- As international disagreement grows over any decision
to invade Iraq, the United States is increasingly isolated on this issue.
Moreover, as recent demonstrations indicate, opposition to the war is growing
even in the United States where, at the beginning, President Bush had substantial
support. If the war had been fought immediately after 9-11, while public
furor over those attacks was high, the Bush team might have pulled it off.
However, as more than a year has passed the flaws in the Bush case against
Iraq have multiplied, boxing Saddam Hussein in on weapons possession has
proven difficult, and an awkward lack of integrity has emerged in case
building, as Secretary of State Colin Powell found with bogus or plagiarized
materials provided by the highest levels of British Government. Lack of
official clarity and the passage of time have given critics the opportunity
to examine a wide range of scenarios for fighting this war, but none so
far is satisfying or persuasive.
- Numerous writers say that key members of the Bush team,
Cheney, Rumsfeld, Wolfowitz, Feith, Boulton, and Perle (the only one outside
government but closely linked through the Defense Policy Board) were planning
war on Iraq before Bush entered office. Given their earlier writings and
affiliations, that is highly probable. Immediately after 9-11, the war
on Iraq took increasing precedence over the war on terrorism, probably
because it was well understood that the war on terrorism is not winnable.
Rather the focus turned to a pre-emptive strike to strip Saddam of his
alleged weapons of mass destruction and to break up his alleged ties to
Al Qaida. Neither of those reasons has survived close international scrutiny
because UN weapons inspections so far show that Saddam has less of anything
in the WMD line now than he may have had before the first Gulf War. Moreover,
the link to Al Qaida, still asserted by US officials, has yet to be proven.
Maybe Saddam will oblige the US by having something that can be construed
as a material breach of UN Resolution 1441, but he has been successful
so far in retreating just ahead of the inspectors and staying out of range.
- The second rationale for war on Iraq many critics say
is oil. That argument has certain appeal because it at least brings an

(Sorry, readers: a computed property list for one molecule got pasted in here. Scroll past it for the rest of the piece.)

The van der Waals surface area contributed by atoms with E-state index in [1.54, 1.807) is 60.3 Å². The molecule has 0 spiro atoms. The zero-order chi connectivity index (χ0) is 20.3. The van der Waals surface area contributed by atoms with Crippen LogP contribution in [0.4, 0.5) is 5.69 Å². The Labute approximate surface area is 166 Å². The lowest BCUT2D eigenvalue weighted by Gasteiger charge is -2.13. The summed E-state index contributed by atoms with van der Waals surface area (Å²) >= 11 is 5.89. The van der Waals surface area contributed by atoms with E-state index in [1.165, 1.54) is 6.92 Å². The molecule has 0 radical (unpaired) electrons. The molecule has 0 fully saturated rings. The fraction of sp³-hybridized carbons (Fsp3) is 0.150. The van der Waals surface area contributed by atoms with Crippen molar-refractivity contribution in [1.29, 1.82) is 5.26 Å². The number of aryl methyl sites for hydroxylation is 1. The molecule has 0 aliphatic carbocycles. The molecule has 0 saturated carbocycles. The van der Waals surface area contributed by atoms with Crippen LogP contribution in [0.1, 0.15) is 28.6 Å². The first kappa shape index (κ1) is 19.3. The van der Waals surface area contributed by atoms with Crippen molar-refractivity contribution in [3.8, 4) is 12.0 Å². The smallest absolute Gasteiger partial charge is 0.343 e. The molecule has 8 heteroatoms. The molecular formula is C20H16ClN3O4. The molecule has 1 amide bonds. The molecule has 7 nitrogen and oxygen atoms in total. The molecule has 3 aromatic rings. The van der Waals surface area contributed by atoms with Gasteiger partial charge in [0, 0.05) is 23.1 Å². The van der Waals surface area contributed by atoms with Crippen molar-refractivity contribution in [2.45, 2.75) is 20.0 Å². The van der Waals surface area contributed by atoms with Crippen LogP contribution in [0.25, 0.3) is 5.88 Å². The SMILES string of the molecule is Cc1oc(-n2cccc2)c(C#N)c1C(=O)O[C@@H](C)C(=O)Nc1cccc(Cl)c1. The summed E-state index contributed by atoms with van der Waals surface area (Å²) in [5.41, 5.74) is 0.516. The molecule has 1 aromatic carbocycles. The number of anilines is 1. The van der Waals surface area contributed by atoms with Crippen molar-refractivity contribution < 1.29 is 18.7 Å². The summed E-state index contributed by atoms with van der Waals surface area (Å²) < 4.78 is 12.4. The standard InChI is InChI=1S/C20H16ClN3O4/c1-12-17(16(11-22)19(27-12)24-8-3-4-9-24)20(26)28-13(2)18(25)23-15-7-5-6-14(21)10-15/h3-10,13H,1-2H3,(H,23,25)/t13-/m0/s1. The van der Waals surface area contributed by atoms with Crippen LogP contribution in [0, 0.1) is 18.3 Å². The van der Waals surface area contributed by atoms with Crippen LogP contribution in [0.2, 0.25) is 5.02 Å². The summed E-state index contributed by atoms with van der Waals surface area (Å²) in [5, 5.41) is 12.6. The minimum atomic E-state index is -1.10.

element of genuine pragmatism onto the table. Since we use about one barrel
in every four produced globally, we obviously need oil. However, we have
taken the lead in sanctions against Iraq that have limited Iraqi oil exports,
and we have done that without harm to ourselves. As the world's largest
user, we do not need to own the sources to command market attention, and
product prices are typically a good deal lower in the United States than
they are in any other developed country. Thus, fighting a war to get products
that are likely to flow to us in any orderly market would not be rational.
That fact may not keep some members of the Bush team from eyeing the Iraqi
wellheads with envy, but that kind of lust does not translate into the
- A third justification for war on Iraq is often cited
by President Bush: To create a democratic government in Iraq and hopefully
start a democratic transformation in the region. For that to work at all,
however, thoughtful observers of Iraq have suggested that the present country
should be turned into two or three. One of those countries could be the
area now actually ruled by Saddam, that is the territory not covered by
so-called "No Fly Zones", roughly the area of his secular governance.
The southern No Fly Zone could become a country for the Shi'a Muslims,
assuming they do not wish to join Iran. The third country would be nominally
the northern No Fly Zone, that area of Iraq that is a piece of ancient
Kurdistan, along with parts of Syria, Turkey, Armenia, and Iran. In effect,
colonial era state building created an ethnic, cultural and religious mess
that is unlikely to respond in any short period to democratizing, and none
of the countries involved want to give up territory. However well intentioned,
Bush may not have enough time or shovels to clean out this stable. Meanwhile,
democratic consensus building is retarded to say the least in all of the
countries involved, and no outsider is likely to fix it.
- A fourth rationale for war on Iraq that is increasingly
discussed on the Internet is to do a piece of national security work for
Israel. How, one might ask, will the Israelis benefit from a war on Iraq?
To answer the question, one must have an understanding of the Zionist dream
for Israel as well as the obstacles the Israelis have encountered in bringing
the dream about.
- The first obstacle, set in the Balfour Declaration that
initiated creation of Israel, was a requirement that the rights of the
Palestinians be protected. That dictum interfered with the Zionist ideal
of a Jewish National Home. The second obstacle emerged with Palestinian
discovery that the Zionists had no intention of observing the Balfour dictum,
and that perception, reinforced by repeated Israeli attacks on villages
and expulsions of Palestinians, generated both hostility and open warfare.
- A third major and persistent obstacle emerged with the
elder King Abdullah's capture of the West Bank and Gaza in the 1956 war.
Under the original partition scheme, those areas would have become part
of Israel, and in line with the Balfour Declaration the Palestinians who
lived there at the time had a right to remain there, just as those in the
coastal regions had that right. Israel retook this territory twenty years
later. However, by that time the land was occupied not only by Palestinians
whose families had lived there for centuries, but also by refugees expelled
from Israel. Incremental accretions of this territory to Israel are being
attempted with Jewish settlements, mostly with Jews brought from outside
Israel. Despite the settlement activity, the West Bank and Gaza are still
the home of 3 million Palestinians.
- As Zionist hard liners and some more moderate Israelis